French privacy regulator, CNIL, has rejected Google’s informal appeal against its ruling (as reported previously) that individuals’ right to have posts removed extends to Google’s websites worldwide, including Google.com (and not just Google’s European websites such as Google.de or Google.fr). In doing so CNIL stressed that, contrary to suggestions by Google, this would not amount to applying French law extraterritorially. Instead, CNIL characterised the decision simply as “[requesting] full observance of European legislation by non European players offering their services in Europe”.
Link (CNIL): CNIL Decision
An update of EU regulatory developments since the European Court of Justice ruled the US/EU Safe Harbour Agreement invalid:
The Unabhängiges Landeszentrum für Datenschutz (ULD), a German data protection agency, has issued a position paper stating that “organisations, which use Standard Contractual Clauses to transfer personal data to US, now need to consider terminating the underlying standard contract with the data importer in the US or suspending data transfers. In consistent application of the requirements explicated by the CJEU in its judgment, a data transfer on the basis of Standard Contractual Clauses to the US is no longer permitted“.
This has been closely following by a public statement from the Article 29 Working Group, which is currently analysing the impact of the European Court of Justice judgment on other transfer tools (such as Standard Contractual Clauses). The ULD noted that in the interim “data protection authorities consider that Standard Contractual Clauses and Binding Corporate Rules can still be used“, although “this will not prevent data protection authorities to investigate particular cases, for instance on the basis of
complaints, and to exercise their powers in order to protect individuals“.
Links: Article 29 Working Group Statement and ULD Position Paper
In a headline-making decision in Maximillian Schrems v Data Protection Commissioner, the European Court of Justice has invalidated the European Commission’s Decision 2000/520 (known as the “safe harbour decision”) on the transfer of EU citizens’ personal data from Europe to the US.
Until now the safe harbour decision has provided a simple way of achieving compliance with Article 25 of the EU data protection directive, which prohibits transfers of personal data to jurisdictions outside the EU unless they provide “adequate” privacy protections consistent with those available in the EU. The safe harbour decision allowed organisations to transfer EU citizens’ personal data to the US based on ‘self-certification’ that the transfer complied with certain principles outlined in the decision itself.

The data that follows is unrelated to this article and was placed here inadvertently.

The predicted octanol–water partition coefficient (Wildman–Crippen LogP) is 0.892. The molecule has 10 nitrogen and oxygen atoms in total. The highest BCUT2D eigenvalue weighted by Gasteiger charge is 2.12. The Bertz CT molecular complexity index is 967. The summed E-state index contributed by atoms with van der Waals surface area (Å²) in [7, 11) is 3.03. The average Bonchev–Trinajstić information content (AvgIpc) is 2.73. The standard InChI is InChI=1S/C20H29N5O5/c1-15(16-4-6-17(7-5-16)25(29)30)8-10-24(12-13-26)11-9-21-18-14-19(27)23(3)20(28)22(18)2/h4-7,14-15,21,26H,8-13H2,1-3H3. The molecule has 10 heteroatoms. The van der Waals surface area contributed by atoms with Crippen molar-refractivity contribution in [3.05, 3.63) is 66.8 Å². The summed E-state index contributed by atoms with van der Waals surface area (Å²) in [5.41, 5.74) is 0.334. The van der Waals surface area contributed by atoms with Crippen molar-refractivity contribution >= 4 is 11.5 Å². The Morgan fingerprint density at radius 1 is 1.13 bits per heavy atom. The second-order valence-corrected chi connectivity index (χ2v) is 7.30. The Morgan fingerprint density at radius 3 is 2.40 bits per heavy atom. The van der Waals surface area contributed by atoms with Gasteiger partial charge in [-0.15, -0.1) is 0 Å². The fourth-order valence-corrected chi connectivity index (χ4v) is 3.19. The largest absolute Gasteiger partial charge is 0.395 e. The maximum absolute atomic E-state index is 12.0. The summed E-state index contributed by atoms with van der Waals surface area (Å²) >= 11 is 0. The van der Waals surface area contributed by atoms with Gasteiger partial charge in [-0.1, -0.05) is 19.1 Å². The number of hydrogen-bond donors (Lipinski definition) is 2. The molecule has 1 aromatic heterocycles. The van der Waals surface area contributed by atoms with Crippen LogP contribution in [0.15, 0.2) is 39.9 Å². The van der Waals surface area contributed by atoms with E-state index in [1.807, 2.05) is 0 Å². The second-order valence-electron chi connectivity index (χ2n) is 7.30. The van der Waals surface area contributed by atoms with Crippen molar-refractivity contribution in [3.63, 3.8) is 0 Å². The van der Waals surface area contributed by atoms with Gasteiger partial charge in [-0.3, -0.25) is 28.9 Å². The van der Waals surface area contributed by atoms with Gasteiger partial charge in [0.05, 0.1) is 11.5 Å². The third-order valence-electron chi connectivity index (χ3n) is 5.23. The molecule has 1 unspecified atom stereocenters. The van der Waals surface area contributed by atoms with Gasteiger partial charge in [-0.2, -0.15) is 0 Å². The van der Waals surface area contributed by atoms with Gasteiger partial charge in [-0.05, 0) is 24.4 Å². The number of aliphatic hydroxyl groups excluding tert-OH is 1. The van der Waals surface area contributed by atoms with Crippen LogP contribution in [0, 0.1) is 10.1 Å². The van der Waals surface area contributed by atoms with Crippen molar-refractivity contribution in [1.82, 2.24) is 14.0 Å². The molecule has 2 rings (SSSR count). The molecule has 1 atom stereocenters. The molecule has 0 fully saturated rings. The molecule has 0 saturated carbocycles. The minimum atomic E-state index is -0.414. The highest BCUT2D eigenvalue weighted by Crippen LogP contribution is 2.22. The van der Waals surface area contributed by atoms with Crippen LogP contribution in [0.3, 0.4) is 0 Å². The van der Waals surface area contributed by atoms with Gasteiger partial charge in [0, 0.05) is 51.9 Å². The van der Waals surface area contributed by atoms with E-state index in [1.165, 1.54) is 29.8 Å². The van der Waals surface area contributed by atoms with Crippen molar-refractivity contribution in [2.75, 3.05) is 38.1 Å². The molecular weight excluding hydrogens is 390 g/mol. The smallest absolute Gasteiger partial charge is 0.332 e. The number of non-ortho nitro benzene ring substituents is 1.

The latest ruling arises from a case brought by Maximillian Schrems, an Austrian privacy campaigner. Schrems had asked the Irish Data Protection Commissioner to prohibit Facebook from transferring his personal data to the US, alleging that the US surveillance activities revealed by Edward Snowden meant that the US did not provide “adequate” protection within the meaning of Article 25. The Data Protection Commissioner declined to investigate, taking the view that the safe harbour decision precluded any finding that protection was not “adequate”. The EUCJ has now held that the safe harbour decision is invalid, and does not preclude member states’ privacy regulators from inquiring into the “adequacy” of protection in the US.
The ruling means that organisations transferring EU citizens’ personal data from Europe to the US will need to find other ways to comply with Article 25, for example, implementing ‘model contract clauses‘ through bilateral agreements for data processing, or encrypting or tokenising data before transfer.
APEC hopes to have an update of its privacy framework completed by the end of this year. The New Zealand Privacy Commissioner has undertaken the review as part of an Australia, Canada and New Zealand stocktake group.
Areas identified for strengthening include:
- introducing the concept of privacy management programmes
- adding breach notification to the list of remedies, and
- outlining factors to be considered in balancing trade considerations when restricting cross-border transfers for privacy reasons.
See the full statement on the Privacy Commission website